Hospitals Hit Troubling Milestone in Most 1Q Defaults Since 2011

Hospitals have hit another unfortunate milestone.

(Bloomberg) — Hospitals have hit another unfortunate milestone.  

In the worst start to the year in more than a decade, bonds of eight hospitals lapsed into impairment — meaning they experienced covenant issues amounting to a technical or monetary default — compared to just one last year, Municipal Market Analytics data show. 

It was the highest first-quarter count of hospital borrowers disclosing a default since 2011, according to MMA’s Matt Fabian and Lisa Washburn. Together with seven retirement homes, hospitals made up almost half of the 33 new impairments in the period, MMA said in a note this week. 

Last year was a historically bad one for hospitals financially as billions in federal pandemic funding waned and costs surged. A resolution in 2023 is unlikely, according to Washburn. 

“Some of the unusual parts about the impairments that we’re seeing is that they are coming from sometimes large, highly-rated systems,” she said in an interview. “That’s actually something that struck us at the beginning of the year when it started to happen because you wouldn’t expect normally to see covenant breaches happening for an A-rated system.” 

For More on Muni Defaults and Distress, See Bloomberg Intelligence Data

That’s due to a combination of negative investment returns last year, federal pandemic money drying up and higher costs, particularly labor, Washburn said. A backup of patients who need to move to nursing homes but can’t because of staff shortages are also a drain on finances, she said.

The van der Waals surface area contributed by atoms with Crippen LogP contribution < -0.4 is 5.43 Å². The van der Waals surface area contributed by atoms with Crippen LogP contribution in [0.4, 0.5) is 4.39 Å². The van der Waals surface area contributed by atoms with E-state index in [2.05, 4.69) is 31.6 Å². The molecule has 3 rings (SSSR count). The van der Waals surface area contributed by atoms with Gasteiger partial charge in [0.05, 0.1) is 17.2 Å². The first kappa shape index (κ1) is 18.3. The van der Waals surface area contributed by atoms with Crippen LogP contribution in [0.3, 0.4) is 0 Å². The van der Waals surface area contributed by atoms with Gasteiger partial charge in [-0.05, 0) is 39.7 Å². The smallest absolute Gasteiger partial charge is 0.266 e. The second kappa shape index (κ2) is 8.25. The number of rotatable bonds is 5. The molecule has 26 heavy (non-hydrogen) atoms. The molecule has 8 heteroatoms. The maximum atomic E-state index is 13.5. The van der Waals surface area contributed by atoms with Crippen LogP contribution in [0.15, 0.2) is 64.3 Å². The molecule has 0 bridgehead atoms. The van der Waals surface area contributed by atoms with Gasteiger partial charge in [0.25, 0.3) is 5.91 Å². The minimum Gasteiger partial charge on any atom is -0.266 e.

“And now add to it that debt costs are higher,” she said. Facilities with variable-rate exposure, especially through bank loans with more-frequent covenant tests, may find refinancing difficult, she said. 

It can also pose a risk for muni investors, Washburn said. “An earlier covenant breach can actually end up having a negative impact on public debtholders that don’t have access to those same remedies at the same time.” 

Competition for patients is also pressuring hospitals, said Chris George, a senior managing director who advises on operations and mergers in the health-care sector for FTI Consulting. “You’re seeing a very slow evolution of care moving to an ambulatory setting.” 

George said he’s also watching growing antitrust scrutiny and the impact of regulations including the new No Surprises billing law, along with a proposed ban on doctors’ non-compete agreements. The latter could send hospitals scrambling to keep adequate staffing, he said. 

There is also a more fundamental problem, he added. 

“A lot of local hospitals, their biggest challenge is access to capital,” George said in an interview. “It’s going to be a tough year this year.” 

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